A cross section of the ring cut by the sketch plane is projected onto the sketch. The sketch remains a bit confusing because the ring geometry still somewhat obscures the sketch area. Assembly Sections You can get a better view of the assembly by cutting it into one-quarter, half, or three-quarter sections. The one-quarter and three-quarter sections allow you to select any two intersecting planes to create virtually any assembly slice. Better yet, an assembly section can be saved in a Design view and recalled when editing the assembly. Unfortunately, assembly sections don't carry through the Design views to presentations or drawings.

    1. Double-click the top-level assembly or click the Return tool twice to return to the assembly level. Tip: The Return tool is new in Autodesk Inventor 4. A history of your editing locations is retained and clicking the Return tool moves you back through this history, not just to the level above your current environment.

    2. Click the Down arrow next to the End Section View and select Half-Section View. 3. Click the visible work plane. The half of the assembly closest to you is removed. 4. Right-click in the graphics window and select Flip Section from the pop-up menu. The original section and the flipped section are shown in Figure 5.

     Figure 6: Sketch Exposed by Section View.

     Figure 7: Reoriented View.

5. Right-click and select Flip Section again to return to the original half. Right-click and select Done. You now have a much better view of the sketch (Figure 6).

    6. Right-click Sketch1 under Brass Support.ipt in the browser and select Edit Sketch from the main menu. The Brass Support part is activated and you are ready to sketch the profile defining the shape of the part.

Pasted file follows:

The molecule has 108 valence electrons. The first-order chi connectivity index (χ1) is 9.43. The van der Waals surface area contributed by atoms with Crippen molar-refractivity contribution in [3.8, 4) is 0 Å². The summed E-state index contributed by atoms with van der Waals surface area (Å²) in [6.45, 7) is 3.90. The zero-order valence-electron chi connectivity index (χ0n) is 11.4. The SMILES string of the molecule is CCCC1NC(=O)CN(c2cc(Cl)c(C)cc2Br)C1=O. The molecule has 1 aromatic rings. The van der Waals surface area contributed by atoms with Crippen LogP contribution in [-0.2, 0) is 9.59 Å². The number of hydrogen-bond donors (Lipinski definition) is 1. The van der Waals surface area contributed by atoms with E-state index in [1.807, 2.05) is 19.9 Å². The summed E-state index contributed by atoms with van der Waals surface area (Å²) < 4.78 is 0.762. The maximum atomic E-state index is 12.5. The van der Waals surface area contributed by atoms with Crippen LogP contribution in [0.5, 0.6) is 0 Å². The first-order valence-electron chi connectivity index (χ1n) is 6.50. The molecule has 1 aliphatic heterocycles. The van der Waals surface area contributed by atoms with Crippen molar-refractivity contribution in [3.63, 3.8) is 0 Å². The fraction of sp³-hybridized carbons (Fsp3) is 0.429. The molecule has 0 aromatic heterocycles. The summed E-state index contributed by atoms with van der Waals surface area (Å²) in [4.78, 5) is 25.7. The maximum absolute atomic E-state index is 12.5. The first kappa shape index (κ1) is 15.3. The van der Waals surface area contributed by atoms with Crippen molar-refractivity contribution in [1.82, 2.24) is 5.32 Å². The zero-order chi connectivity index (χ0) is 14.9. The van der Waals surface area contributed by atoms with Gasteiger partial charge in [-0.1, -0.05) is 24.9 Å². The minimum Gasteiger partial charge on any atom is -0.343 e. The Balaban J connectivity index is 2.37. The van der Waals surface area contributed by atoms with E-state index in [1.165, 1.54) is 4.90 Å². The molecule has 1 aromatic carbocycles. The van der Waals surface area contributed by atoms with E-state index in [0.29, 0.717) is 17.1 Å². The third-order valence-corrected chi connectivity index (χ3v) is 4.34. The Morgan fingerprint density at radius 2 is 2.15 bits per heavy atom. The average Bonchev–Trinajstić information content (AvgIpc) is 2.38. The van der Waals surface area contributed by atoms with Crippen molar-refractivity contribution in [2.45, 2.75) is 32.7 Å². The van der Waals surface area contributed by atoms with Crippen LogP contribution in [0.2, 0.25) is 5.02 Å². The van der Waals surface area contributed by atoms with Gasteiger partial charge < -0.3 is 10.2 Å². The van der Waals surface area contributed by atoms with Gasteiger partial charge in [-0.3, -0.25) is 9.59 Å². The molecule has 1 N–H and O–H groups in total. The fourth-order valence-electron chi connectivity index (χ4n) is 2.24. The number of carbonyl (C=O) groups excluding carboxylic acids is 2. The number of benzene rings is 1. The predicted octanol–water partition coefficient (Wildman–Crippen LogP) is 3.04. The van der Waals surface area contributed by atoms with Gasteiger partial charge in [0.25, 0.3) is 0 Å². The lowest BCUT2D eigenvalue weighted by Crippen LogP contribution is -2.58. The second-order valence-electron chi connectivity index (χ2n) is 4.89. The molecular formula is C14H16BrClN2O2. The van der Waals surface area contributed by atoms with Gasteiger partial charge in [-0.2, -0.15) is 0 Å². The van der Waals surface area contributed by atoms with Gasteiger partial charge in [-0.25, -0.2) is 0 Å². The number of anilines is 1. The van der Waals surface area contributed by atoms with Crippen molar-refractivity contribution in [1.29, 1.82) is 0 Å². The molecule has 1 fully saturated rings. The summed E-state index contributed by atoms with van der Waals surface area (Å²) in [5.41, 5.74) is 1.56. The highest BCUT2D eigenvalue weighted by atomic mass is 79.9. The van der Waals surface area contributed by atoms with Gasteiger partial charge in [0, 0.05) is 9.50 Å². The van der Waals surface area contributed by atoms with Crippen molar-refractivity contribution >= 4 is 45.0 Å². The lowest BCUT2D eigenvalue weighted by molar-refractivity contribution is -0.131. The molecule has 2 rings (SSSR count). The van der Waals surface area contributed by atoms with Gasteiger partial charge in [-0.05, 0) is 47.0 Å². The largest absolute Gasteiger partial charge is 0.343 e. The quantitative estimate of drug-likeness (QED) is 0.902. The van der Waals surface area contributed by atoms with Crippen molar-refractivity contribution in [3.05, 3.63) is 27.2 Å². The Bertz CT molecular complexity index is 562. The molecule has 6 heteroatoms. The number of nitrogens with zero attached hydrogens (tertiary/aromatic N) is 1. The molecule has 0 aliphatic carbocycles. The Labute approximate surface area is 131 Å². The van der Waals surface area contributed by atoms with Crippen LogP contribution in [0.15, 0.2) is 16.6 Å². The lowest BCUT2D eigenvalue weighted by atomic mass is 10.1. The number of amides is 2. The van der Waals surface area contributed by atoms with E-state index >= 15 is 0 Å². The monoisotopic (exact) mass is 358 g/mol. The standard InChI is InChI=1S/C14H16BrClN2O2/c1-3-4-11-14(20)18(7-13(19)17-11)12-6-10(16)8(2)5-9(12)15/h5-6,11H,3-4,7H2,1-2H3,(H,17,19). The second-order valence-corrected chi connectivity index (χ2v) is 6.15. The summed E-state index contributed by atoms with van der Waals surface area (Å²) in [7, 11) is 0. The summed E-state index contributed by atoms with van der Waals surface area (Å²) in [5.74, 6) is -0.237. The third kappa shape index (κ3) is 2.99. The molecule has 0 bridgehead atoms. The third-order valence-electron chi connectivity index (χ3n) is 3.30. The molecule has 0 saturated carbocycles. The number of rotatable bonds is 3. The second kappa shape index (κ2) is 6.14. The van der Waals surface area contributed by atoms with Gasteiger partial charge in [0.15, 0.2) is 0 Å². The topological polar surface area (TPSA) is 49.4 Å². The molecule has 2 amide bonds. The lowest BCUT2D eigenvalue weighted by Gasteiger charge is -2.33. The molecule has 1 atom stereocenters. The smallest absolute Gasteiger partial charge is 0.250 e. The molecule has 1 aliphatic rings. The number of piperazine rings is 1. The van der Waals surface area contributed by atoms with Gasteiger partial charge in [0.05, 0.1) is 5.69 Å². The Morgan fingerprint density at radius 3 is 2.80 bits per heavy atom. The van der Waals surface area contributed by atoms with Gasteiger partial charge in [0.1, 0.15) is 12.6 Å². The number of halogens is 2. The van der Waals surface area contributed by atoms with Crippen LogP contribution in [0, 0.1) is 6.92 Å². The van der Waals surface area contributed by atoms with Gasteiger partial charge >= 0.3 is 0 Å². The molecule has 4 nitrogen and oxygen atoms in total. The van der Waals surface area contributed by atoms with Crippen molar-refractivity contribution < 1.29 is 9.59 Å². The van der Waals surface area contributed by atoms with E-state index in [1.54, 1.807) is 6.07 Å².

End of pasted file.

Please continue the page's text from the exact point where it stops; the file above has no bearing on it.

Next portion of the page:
7. Reorient your view to match the one shown in Figure 7. Project Geometry

     Figure 8: Single Projected Edge.

    1. From the Sketch Panel bar, click the Project Geometry tool. 2. Click the filleted edge of the glass insert as shown in Figure 8.

     Figure 9: Completed Sketch.

     Figure 10: Projected Axis and Dimension.

    3. Use the Line tool to complete the sketch shown in Figure 9.

    Note the lines (black) tangent to the projected arc are positionally constrained, as they are connected to the "fixed" reference geometry.

    4. Right-click in the graphics window and select Done.

    5. In the graphics window, click the projected arc and select Normal from the Style list on the Command bar. The arc and the lines tangent to the arc are now underconstrained. 6. From the Sketch Panel bar, click the Project Geometry tool again.

    7. Expand the Origin under Brass Support.ipt and click Y-Axis. The reference axis is projected onto the sketch. 8. In the graphics window, click the projected axis and select Centerline from the Style list. 9. Place a dimension between the projected axis and the vertical line as shown in Figure 10. 10. Press the R key (R is a keyboard shortcut for the revolve tool). Select the profile highlighted in Figure 11 and select the centerline as the axis. Click OK to complete the revolved feature.

     Figure 11: Revolved Feature.

    11. Click the Return tool to activate the top-level assembly.

12. In the graphics window, click and drag the Brass Support part away from the other components. There is no inter-part relationship that locks the position of the support.

What's Next At this stage, you need to add assembly constraints to locate the support in the assembly. In addition, you can make the revolved feature adaptive and the underconstrained geometry of the feature can change size (adapt) to match other assembly constraints. For example, the Brass Support part could adapt to match a change in the diameter of the insert.

For now, you should have a good grasp of how and when to project geometry in your Autodesk Inventor models. We will discuss adaptive parts and assemblies in a future article. We will also look at using derived parts and assemblies to create relationships between components.